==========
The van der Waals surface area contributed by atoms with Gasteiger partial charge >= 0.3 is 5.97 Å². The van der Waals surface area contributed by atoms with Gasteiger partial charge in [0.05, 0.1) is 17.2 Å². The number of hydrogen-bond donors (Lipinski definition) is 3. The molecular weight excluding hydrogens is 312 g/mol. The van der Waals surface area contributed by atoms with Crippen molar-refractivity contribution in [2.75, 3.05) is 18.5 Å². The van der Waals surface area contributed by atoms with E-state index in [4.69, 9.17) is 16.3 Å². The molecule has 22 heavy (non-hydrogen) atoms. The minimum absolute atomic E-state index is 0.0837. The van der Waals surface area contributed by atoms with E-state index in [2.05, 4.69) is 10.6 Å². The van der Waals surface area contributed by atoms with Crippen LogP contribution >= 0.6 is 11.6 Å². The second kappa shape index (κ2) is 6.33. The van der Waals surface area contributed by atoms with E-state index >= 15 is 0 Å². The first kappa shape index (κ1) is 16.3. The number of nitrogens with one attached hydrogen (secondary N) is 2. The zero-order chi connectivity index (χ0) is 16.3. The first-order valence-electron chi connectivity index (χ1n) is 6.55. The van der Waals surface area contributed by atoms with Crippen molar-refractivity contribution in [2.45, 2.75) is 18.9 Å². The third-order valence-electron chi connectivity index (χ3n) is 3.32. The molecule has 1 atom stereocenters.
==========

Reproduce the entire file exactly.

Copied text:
The van der Waals surface area contributed by atoms with Gasteiger partial charge >= 0.3 is 5.97 Å². The van der Waals surface area contributed by atoms with Gasteiger partial charge in [0.05, 0.1) is 17.2 Å². The number of hydrogen-bond donors (Lipinski definition) is 3. The molecular weight excluding hydrogens is 312 g/mol. The van der Waals surface area contributed by atoms with Crippen molar-refractivity contribution in [2.75, 3.05) is 18.5 Å². The van der Waals surface area contributed by atoms with E-state index in [4.69, 9.17) is 16.3 Å². The molecule has 22 heavy (non-hydrogen) atoms. The minimum absolute atomic E-state index is 0.0837. The van der Waals surface area contributed by atoms with E-state index in [2.05, 4.69) is 10.6 Å². The van der Waals surface area contributed by atoms with Crippen LogP contribution >= 0.6 is 11.6 Å². The second kappa shape index (κ2) is 6.33. The van der Waals surface area contributed by atoms with E-state index >= 15 is 0 Å². The first kappa shape index (κ1) is 16.3. The number of nitrogens with one attached hydrogen (secondary N) is 2. The zero-order chi connectivity index (χ0) is 16.3. The first-order valence-electron chi connectivity index (χ1n) is 6.55. The van der Waals surface area contributed by atoms with Crippen molar-refractivity contribution in [2.45, 2.75) is 18.9 Å². The third-order valence-electron chi connectivity index (χ3n) is 3.32. The molecule has 1 atom stereocenters.